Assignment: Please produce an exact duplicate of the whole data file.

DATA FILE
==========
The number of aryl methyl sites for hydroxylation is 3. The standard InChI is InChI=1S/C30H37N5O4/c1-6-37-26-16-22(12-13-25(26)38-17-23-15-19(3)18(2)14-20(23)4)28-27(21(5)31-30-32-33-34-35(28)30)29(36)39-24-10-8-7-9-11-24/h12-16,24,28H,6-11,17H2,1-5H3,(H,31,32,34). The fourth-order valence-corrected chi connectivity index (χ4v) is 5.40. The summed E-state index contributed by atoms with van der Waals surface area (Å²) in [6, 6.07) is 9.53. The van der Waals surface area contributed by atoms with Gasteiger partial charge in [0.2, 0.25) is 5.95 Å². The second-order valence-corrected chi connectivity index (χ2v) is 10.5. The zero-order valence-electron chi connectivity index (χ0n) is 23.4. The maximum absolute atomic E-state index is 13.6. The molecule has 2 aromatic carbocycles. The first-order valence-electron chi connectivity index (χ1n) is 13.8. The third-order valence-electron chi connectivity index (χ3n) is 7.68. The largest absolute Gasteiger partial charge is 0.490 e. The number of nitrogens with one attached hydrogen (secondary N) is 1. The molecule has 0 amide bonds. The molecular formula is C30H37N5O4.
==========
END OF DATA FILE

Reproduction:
The number of aryl methyl sites for hydroxylation is 3. The standard InChI is InChI=1S/C30H37N5O4/c1-6-37-26-16-22(12-13-25(26)38-17-23-15-19(3)18(2)14-20(23)4)28-27(21(5)31-30-32-33-34-35(28)30)29(36)39-24-10-8-7-9-11-24/h12-16,24,28H,6-11,17H2,1-5H3,(H,31,32,34). The fourth-order valence-corrected chi connectivity index (χ4v) is 5.40. The summed E-state index contributed by atoms with van der Waals surface area (Å²) in [6, 6.07) is 9.53. The van der Waals surface area contributed by atoms with Gasteiger partial charge in [0.2, 0.25) is 5.95 Å². The second-order valence-corrected chi connectivity index (χ2v) is 10.5. The zero-order valence-electron chi connectivity index (χ0n) is 23.4. The maximum absolute atomic E-state index is 13.6. The molecule has 2 aromatic carbocycles. The first-order valence-electron chi connectivity index (χ1n) is 13.8. The third-order valence-electron chi connectivity index (χ3n) is 7.68. The largest absolute Gasteiger partial charge is 0.490 e. The number of nitrogens with one attached hydrogen (secondary N) is 1. The molecule has 0 amide bonds. The molecular formula is C30H37N5O4.